Quintero cited the example of the announcement by the President of Mexico, Andrés López Obrador, that the United States will send 1,000 mechanical ventilators to the neighboring country. “In exchange for? We do not know. We do not know why the United States, which is the epicenter of the pandemic, has decided to sell or transfer more than a thousand respirators to the Mexican government. I don’t have that information, I can ask this colleague that we have there in the United States, from Univisión, and work together,” the journalist said.
For Quintero, one of the great differences of Centinela Covid-19 is the depth of the articles, which are often not feasible in newsrooms that are increasingly smaller, and that are already overloaded with daily coverage of the coronavirus.
“The Centinela project is slow, because we are investigating what is happening very, very thoroughly. In this daily search for news, it is difficult for the most traditional media to concentrate on in-depth work,” he said.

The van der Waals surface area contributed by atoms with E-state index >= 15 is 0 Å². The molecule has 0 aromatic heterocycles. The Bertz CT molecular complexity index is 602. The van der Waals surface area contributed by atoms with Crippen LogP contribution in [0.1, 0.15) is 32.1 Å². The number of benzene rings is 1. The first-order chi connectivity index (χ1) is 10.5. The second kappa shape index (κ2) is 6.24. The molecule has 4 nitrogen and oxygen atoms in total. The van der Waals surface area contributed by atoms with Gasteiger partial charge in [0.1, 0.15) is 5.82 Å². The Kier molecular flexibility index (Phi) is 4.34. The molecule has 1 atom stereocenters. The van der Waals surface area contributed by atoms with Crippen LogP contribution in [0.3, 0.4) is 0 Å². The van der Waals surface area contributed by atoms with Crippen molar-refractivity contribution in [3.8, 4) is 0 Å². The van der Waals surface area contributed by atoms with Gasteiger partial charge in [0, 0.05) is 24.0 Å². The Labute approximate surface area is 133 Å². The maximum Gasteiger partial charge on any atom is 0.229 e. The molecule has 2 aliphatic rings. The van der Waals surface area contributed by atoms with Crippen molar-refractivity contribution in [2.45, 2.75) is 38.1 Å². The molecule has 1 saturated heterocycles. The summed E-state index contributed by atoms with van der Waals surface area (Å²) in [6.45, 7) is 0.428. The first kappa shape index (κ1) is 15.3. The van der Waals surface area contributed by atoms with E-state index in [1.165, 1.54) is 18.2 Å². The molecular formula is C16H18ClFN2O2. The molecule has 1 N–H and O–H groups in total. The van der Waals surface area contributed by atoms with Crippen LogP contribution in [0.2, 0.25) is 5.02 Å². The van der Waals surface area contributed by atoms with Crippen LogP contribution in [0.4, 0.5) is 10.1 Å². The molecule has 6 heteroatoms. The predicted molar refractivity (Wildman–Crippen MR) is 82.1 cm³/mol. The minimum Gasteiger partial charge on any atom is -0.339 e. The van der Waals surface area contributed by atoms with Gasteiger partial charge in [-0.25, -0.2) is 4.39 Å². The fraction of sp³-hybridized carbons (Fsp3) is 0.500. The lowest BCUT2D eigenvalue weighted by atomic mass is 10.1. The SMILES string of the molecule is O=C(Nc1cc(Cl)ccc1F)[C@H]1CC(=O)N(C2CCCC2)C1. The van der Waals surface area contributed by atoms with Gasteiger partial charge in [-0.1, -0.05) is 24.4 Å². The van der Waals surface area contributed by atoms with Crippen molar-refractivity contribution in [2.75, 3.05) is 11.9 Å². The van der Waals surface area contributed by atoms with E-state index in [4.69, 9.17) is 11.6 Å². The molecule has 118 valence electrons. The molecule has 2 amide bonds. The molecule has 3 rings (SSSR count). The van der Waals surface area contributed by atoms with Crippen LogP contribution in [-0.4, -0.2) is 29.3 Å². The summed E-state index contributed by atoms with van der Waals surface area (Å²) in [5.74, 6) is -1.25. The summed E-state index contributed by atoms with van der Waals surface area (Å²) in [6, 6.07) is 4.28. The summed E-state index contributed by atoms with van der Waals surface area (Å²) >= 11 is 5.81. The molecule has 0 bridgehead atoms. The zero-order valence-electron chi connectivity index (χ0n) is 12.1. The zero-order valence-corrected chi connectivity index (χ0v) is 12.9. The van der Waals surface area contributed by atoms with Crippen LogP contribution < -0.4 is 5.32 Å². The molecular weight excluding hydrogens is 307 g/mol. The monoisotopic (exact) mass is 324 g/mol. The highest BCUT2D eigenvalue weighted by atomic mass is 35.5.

Acuña also highlighted the legacy, visibility, and support that the alliance gives to the content and brand of a small outlet. “For us it is a learning opportunity. We are a relatively new media outlet, with four years of existence, we are gaining many tools that will remain in our organization by being part of a collaboration like this. And because we are an emerging media outlet, it is very important for us to have the support and reach of the network,” she said.
Another legacy for small media is funding itself, which is used to support the network and, especially, its most vulnerable members. “There are media in Central America that do not have the human and physical resources that the others have,” Liévano said. “We are going to help several of those smaller outlets that have greater challenges.”
Marina Estarque is a Brazilian journalist living in São Paulo. She has worked for several Brazilian news organizations, including Folha de S.Paulo, O Estado de S. Paulo, O Dia, and the fact-checking agency Lupa.